In a white paper submitted to the Decadal Survey on Astronomy and Astrophysics (Astro2020), Philip Horzempa (LeMoyne College) suggests using technology originally developed for the NASA Space Interferometry Mission (SIM), along with subsequent advances, in a mission designed to exploit astrometry as an exoplanet detection mode. I’m homing in on astrometry itself in this post rather than the mission concept, for the technique may be coming into its own as an exoplanet detection method, and I’m interested in new ways to exploit it.
Astrometry is all about refining our measurement of a star’s position in the sky. When I talk to people about detecting exoplanets, I find that many confuse astrometry with radial velocity, for in loose explanatory terminology, both refer to measuring the ‘wobble’ a planet induces on a star. But radial velocity examines Doppler effects in a star’s spectrum as the star moves toward and then away from us, while astrometry looks for tiny changes in the position of the star in the sky, especially the kind of periodic shift that implies an otherwise unseen planet.
The problem has always been the level of precision needed to detect such minute variations. Long-time Centauri Dreams readers will recall Peter Van de Kamp’s work at Swarthmore on what he believed to be a planet detection around Barnard’s Star, but we can also mention Sarah Lippincott’s efforts at the same observatory on Lalande 21185. Kaj Strand, likewise working at Sproul Observatory at Swarthmore, thought he had detected a planet orbiting 61 Cygni all the way back in 1943. Instrumentation-induced errors unfortunately made these detections unlikely.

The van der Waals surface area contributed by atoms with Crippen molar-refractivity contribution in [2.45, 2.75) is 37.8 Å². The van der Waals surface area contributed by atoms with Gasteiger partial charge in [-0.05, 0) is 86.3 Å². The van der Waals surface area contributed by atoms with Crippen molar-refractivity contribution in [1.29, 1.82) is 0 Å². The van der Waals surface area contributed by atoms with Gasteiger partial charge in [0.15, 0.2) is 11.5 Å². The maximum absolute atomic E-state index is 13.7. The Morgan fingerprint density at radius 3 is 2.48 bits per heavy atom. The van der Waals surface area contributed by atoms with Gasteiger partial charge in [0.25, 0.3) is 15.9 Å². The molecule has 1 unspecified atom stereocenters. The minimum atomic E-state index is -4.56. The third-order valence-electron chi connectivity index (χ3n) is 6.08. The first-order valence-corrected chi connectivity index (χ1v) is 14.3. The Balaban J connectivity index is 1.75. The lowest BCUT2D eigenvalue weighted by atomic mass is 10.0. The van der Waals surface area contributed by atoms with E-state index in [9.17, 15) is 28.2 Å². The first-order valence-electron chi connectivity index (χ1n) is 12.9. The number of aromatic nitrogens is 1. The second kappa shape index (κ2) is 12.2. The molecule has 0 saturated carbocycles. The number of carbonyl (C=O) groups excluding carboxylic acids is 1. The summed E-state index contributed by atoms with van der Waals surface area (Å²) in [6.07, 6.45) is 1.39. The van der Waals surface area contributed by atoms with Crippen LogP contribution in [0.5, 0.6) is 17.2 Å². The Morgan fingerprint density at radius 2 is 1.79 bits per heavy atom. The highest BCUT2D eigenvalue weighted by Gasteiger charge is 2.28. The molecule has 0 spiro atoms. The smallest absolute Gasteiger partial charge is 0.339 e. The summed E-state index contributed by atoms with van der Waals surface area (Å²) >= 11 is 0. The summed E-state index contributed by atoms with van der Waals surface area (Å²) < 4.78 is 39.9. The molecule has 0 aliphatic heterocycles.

But astrometry has major advantages if we can reach the necessary accuracy, which is Horzempa’s point. The Gaia mission makes the case that astrometry is already in play in the exoplanet hunt. Thus the mission’s detections of velocity anomalies at Barnard’s Star, Tau Ceti and Ross 128. Gaia also found evidence for a possible gas giant around Epsilon Indi. For more on this, see Kervella et al., “Stellar and Substellar Companions of Nearby Stars from Gaia DR2,” Astronomy & Astrophysics Volume 623, A72 (March 2019). Abstract.
Image: Astrometry is the method that detects the motion of a star by making precise measurements of its position on the sky. This technique can also be used to identify planets around a star by measuring tiny changes in the star’s position as it wobbles around the center of mass of the planetary system. ESA’s Gaia mission, through its unprecedented all-sky survey of the position, brightness and motion of over one billion stars, is generating a large dataset from which exoplanets will be found, either through observed changes in a star’s position on the sky due to planets orbiting around it, or by a dip in its brightness as a planet transits its face. Credit: ESA.
What is significant here is that an era of astrometry 50 to 100 times more precise than Gaia may be at hand. Recall that minutes of arc are used to describe small angles. A circle of 360 degrees can be divided up into arcminutes and then arcseconds (1/60th of an arcminute). A milliarcsecond, then, is one-thousandth of an arcsecond, and a microarcsecond is one millionth of an arcsecond. You can see from this the precision needed for space-based astrometry.
Horzempa believes we are ready for 0.1 micro-arcsecond (μas), or 100 nano-arcseconds (nas) astrometry, a level anticipated for NASA’s canceled Space Interferometry Mission, and one for which hardware had already been constructed. Incorporating advances in laser metrology engineering since 2010, the Star Watch mission he is proposing would leverage the SIM work and make astrometry a valuable tool for complementing radial velocity and transit work. High-definition astrometry at 100 nas, he argues, is the best way to achieve the goal stated in a National Academy of Sciences’ 2018 report, which calls for developing ways to detect and characterize terrestrial-class planets in orbit around Sun-like stars.